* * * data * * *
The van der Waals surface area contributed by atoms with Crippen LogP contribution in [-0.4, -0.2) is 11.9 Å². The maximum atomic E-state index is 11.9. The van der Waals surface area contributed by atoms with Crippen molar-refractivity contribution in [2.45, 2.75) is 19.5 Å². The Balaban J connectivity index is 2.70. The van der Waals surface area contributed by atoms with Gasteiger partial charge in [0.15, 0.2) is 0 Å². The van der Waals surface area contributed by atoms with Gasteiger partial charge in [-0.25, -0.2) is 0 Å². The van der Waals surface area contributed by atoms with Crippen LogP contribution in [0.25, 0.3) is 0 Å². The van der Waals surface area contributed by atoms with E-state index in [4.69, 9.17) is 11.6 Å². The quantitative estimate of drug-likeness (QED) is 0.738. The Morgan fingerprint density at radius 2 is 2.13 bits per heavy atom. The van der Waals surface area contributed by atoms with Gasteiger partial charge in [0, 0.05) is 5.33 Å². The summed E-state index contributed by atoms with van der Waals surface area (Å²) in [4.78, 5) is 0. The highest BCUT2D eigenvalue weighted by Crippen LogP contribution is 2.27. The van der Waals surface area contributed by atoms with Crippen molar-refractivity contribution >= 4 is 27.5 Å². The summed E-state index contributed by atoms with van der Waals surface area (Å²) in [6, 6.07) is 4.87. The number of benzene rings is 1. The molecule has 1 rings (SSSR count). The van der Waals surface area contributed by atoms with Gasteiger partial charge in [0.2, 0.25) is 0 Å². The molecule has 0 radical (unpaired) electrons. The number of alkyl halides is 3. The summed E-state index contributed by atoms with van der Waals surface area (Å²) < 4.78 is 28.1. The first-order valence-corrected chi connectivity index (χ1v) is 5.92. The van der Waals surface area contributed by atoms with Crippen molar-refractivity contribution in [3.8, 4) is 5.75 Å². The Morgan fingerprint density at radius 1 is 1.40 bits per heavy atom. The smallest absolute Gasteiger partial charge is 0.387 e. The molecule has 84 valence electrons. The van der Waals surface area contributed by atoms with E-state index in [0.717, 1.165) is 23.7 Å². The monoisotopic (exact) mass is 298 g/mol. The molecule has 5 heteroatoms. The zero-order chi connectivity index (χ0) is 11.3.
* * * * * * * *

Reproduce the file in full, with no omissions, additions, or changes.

The van der Waals surface area contributed by atoms with Crippen LogP contribution in [-0.4, -0.2) is 11.9 Å². The maximum atomic E-state index is 11.9. The van der Waals surface area contributed by atoms with Crippen molar-refractivity contribution in [2.45, 2.75) is 19.5 Å². The Balaban J connectivity index is 2.70. The van der Waals surface area contributed by atoms with Gasteiger partial charge in [0.15, 0.2) is 0 Å². The van der Waals surface area contributed by atoms with Gasteiger partial charge in [-0.25, -0.2) is 0 Å². The van der Waals surface area contributed by atoms with Crippen LogP contribution in [0.25, 0.3) is 0 Å². The van der Waals surface area contributed by atoms with E-state index in [4.69, 9.17) is 11.6 Å². The quantitative estimate of drug-likeness (QED) is 0.738. The Morgan fingerprint density at radius 2 is 2.13 bits per heavy atom. The van der Waals surface area contributed by atoms with Gasteiger partial charge in [0, 0.05) is 5.33 Å². The summed E-state index contributed by atoms with van der Waals surface area (Å²) in [4.78, 5) is 0. The highest BCUT2D eigenvalue weighted by Crippen LogP contribution is 2.27. The van der Waals surface area contributed by atoms with Crippen molar-refractivity contribution >= 4 is 27.5 Å². The summed E-state index contributed by atoms with van der Waals surface area (Å²) in [6, 6.07) is 4.87. The number of benzene rings is 1. The molecule has 1 rings (SSSR count). The van der Waals surface area contributed by atoms with Gasteiger partial charge in [0.2, 0.25) is 0 Å². The molecule has 0 radical (unpaired) electrons. The number of alkyl halides is 3. The summed E-state index contributed by atoms with van der Waals surface area (Å²) < 4.78 is 28.1. The first-order valence-corrected chi connectivity index (χ1v) is 5.92. The van der Waals surface area contributed by atoms with Crippen molar-refractivity contribution in [3.8, 4) is 5.75 Å². The Morgan fingerprint density at radius 1 is 1.40 bits per heavy atom. The smallest absolute Gasteiger partial charge is 0.387 e. The molecule has 84 valence electrons. The van der Waals surface area contributed by atoms with E-state index in [0.717, 1.165) is 23.7 Å². The monoisotopic (exact) mass is 298 g/mol. The molecule has 5 heteroatoms. The zero-order chi connectivity index (χ0) is 11.3.